Evaluating the factors associated with outcome using univariable logistic regression, GT3 infection (52/64; SVR = 81%, p = .009) and cirrhosis (47/58; SVR = 81%, p = .01) were both significantly associated with treatment outcome (Figure 3). Patients whose initial regimen was either SOF/VEL or SOF +DAC were also less likely to achieve SVR on retreatment (12/17, 71% = 0.02 and 14/19, 74%, p = .012 respectively). Patients with GT3 infection, cirrhosis and prior treatment with SOF/VEL had the lowest SVR rate of 42% (3/7). However, one of these patients only received 4 weeks of SOF/VEL/VOX (p = .03) (Supplementary Table 2). Multivariable analysis using logistic regression with SVR as the response variable and GT, presence/absence of cirrhosis and previous treatment regimen included as explanatory variables, revealed that prior treatment with SOF/VEL had the largest effect on SVR and remained the only variable significantly associated with outcome (p = .03) (Supplementary Figure 1). However, with the exception of one GT1 patient previously treated with SOF/VEL, all patients with prior SOF/VEL or SOF +DCV treatment had GT3 infection which confounded this result (Table 1). When GT3-infected patients were analysed separately, cirrhosis and prior treatment regimen were no longer significantly associated with outcome, in both the univariable and multivariable analysis.

Figure 3.

Univariate analysis of clinical factors associated with SVR for patients retreated with SOF/VEL/VOX according to baseline and treatment characteristics for the whole cohort (n = 144). The log odds ratio with 95% confidence intervals shown calculated using logistic regression. Values for which the SVR rate was 100% have not been included. Reference values used in regression when number of values is greater than two (ref), Daclatasvir (DCV), Sofosbuvir (SOF), Glecaprevir (GLE), Pibrentasvir (PIB), Grazoprevir (GZR), Elbasvir (EBR), Ledipasvir (LDV), Paritaprevir (PTV), Ombitasvir (OBV) Ritonavir (r), Dasabuvir (DAS), Velpatasvir (VEL)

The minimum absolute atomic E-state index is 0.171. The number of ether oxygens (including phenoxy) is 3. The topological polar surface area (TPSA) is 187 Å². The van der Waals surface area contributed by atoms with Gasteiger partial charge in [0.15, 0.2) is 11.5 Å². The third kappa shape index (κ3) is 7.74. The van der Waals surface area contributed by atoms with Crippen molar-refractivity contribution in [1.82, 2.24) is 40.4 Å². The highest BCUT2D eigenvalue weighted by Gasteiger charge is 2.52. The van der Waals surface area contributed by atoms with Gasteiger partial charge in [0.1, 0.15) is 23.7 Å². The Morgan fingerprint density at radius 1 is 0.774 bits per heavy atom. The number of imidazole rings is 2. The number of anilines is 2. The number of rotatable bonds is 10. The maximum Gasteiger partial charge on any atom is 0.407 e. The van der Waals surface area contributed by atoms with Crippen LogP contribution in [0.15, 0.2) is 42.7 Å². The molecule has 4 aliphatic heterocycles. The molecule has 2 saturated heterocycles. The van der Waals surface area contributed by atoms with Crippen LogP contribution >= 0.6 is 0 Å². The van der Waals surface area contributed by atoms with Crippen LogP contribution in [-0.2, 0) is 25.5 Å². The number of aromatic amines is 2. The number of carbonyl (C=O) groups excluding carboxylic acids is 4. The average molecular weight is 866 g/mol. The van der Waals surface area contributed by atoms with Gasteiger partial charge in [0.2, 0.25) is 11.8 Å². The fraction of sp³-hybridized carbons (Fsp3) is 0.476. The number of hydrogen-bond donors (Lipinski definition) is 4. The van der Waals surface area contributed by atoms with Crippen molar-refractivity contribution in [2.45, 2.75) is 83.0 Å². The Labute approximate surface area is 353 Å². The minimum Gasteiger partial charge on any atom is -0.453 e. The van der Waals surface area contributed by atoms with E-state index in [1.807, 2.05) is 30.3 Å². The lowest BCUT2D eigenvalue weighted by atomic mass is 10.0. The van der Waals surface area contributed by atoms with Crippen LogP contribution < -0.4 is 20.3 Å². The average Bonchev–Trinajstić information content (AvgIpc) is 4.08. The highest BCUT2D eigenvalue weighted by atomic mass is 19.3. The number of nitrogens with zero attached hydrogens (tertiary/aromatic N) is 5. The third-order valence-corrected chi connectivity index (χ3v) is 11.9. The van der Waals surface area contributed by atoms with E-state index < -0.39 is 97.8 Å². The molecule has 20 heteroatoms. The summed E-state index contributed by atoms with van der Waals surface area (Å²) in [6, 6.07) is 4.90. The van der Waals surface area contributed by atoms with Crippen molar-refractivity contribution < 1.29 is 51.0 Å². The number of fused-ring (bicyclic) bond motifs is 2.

Effect of Resistance-associated Substitutions on Retreatment Outcome

Among the 144 patients retreated with SOF/VEL/VOX and with available outcomes, 70% (101/144) had detectable RAS prior to retreatment. 16% had NS3 inhibitor RAS, 51% NS5A inhibitor RAS and 34% SOF RAS. However, the majority of SOF RAS were detected in GT3a sequences (Supplementary Figure 2). Of the viral sequences in 15 patients failed by SOF/VEL/VOX retreatment, 12/15 (80%) had detectable RAS prior to retreatment compared to 89/129 (68%) in those subsequently achieving SVR. However, despite the high prevalence of RAS, the presence of a RAS in a particular protein or combination of proteins was not significantly associated with the outcome (Table 2). When each RAS (Full list in Table 3) was considered independently using logistic regression, A30K and Y93H RAS in NS5A were associated with retreatment failure in the whole cohort (A30K p = .02, Y93H p = .01) (Table 3). The A30K RAS is unique to GT3a (it is wild-type in GT3b) and the Y93H substitution was much more common in GT3 patients compared to other genotypes (Supplementary Figure 2). When the analysis is limited to GT3 patients, the SVR rates for patients with these RAS were still reduced (for A30K SVR, 71% and Y93H SVR, 78%) but this was no longer statistically significant (A30K p = .2, Y93H p = .3). In addition, when the genotype is added as a cofactor to the logistic regression Y93H is no longer associated with the outcome. Whilst individually the A30K and Y93H RAS are common, the combination of A30K + Y93H is found rarely and is not associated with treatment outcome in this cohort (Supplementary Figure 3). No other RAS was significantly associated with outcome within the whole cohort or within a specific genotype of patients.